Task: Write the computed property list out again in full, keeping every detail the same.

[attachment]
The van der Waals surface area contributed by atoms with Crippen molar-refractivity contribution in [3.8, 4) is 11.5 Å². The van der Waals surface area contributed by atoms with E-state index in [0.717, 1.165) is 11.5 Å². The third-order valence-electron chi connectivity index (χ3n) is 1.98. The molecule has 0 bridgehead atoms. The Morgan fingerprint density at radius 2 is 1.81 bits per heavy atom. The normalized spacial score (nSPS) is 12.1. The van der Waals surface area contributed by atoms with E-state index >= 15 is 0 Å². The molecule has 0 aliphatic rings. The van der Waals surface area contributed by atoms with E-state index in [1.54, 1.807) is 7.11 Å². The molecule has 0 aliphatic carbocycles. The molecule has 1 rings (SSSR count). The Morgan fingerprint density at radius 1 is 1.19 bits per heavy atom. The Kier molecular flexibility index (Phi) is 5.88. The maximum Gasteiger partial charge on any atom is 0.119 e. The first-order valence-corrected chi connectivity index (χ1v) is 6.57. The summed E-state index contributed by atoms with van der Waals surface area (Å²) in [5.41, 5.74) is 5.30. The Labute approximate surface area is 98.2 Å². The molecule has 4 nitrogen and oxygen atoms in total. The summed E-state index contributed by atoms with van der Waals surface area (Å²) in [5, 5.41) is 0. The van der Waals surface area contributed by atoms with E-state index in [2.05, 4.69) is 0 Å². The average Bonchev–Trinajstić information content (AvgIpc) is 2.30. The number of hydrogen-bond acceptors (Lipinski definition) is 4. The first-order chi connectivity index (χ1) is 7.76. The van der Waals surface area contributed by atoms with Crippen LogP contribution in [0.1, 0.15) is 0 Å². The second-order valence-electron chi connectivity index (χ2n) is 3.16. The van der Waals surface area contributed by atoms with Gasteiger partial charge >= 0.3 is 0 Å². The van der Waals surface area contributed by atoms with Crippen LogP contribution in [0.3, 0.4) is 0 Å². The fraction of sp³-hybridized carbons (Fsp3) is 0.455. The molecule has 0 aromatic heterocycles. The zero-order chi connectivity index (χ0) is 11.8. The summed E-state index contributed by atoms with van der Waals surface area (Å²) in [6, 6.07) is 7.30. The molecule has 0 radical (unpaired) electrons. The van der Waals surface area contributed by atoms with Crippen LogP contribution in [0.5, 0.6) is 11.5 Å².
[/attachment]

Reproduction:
The van der Waals surface area contributed by atoms with Crippen molar-refractivity contribution in [3.8, 4) is 11.5 Å². The van der Waals surface area contributed by atoms with E-state index in [0.717, 1.165) is 11.5 Å². The third-order valence-electron chi connectivity index (χ3n) is 1.98. The molecule has 0 bridgehead atoms. The Morgan fingerprint density at radius 2 is 1.81 bits per heavy atom. The normalized spacial score (nSPS) is 12.1. The van der Waals surface area contributed by atoms with E-state index >= 15 is 0 Å². The molecule has 0 aliphatic rings. The van der Waals surface area contributed by atoms with E-state index in [1.54, 1.807) is 7.11 Å². The molecule has 0 aliphatic carbocycles. The molecule has 1 rings (SSSR count). The Morgan fingerprint density at radius 1 is 1.19 bits per heavy atom. The Kier molecular flexibility index (Phi) is 5.88. The maximum Gasteiger partial charge on any atom is 0.119 e. The first-order valence-corrected chi connectivity index (χ1v) is 6.57. The summed E-state index contributed by atoms with van der Waals surface area (Å²) in [5.41, 5.74) is 5.30. The Labute approximate surface area is 98.2 Å². The molecule has 4 nitrogen and oxygen atoms in total. The summed E-state index contributed by atoms with van der Waals surface area (Å²) in [5, 5.41) is 0. The van der Waals surface area contributed by atoms with E-state index in [2.05, 4.69) is 0 Å². The average Bonchev–Trinajstić information content (AvgIpc) is 2.30. The number of hydrogen-bond acceptors (Lipinski definition) is 4. The first-order chi connectivity index (χ1) is 7.76. The van der Waals surface area contributed by atoms with Crippen LogP contribution in [0.1, 0.15) is 0 Å². The second-order valence-electron chi connectivity index (χ2n) is 3.16. The van der Waals surface area contributed by atoms with Gasteiger partial charge >= 0.3 is 0 Å². The van der Waals surface area contributed by atoms with Crippen LogP contribution in [0.3, 0.4) is 0 Å². The fraction of sp³-hybridized carbons (Fsp3) is 0.455. The molecule has 0 aromatic heterocycles. The zero-order chi connectivity index (χ0) is 11.8. The summed E-state index contributed by atoms with van der Waals surface area (Å²) in [6, 6.07) is 7.30. The molecule has 0 radical (unpaired) electrons. The van der Waals surface area contributed by atoms with Crippen LogP contribution in [0.5, 0.6) is 11.5 Å².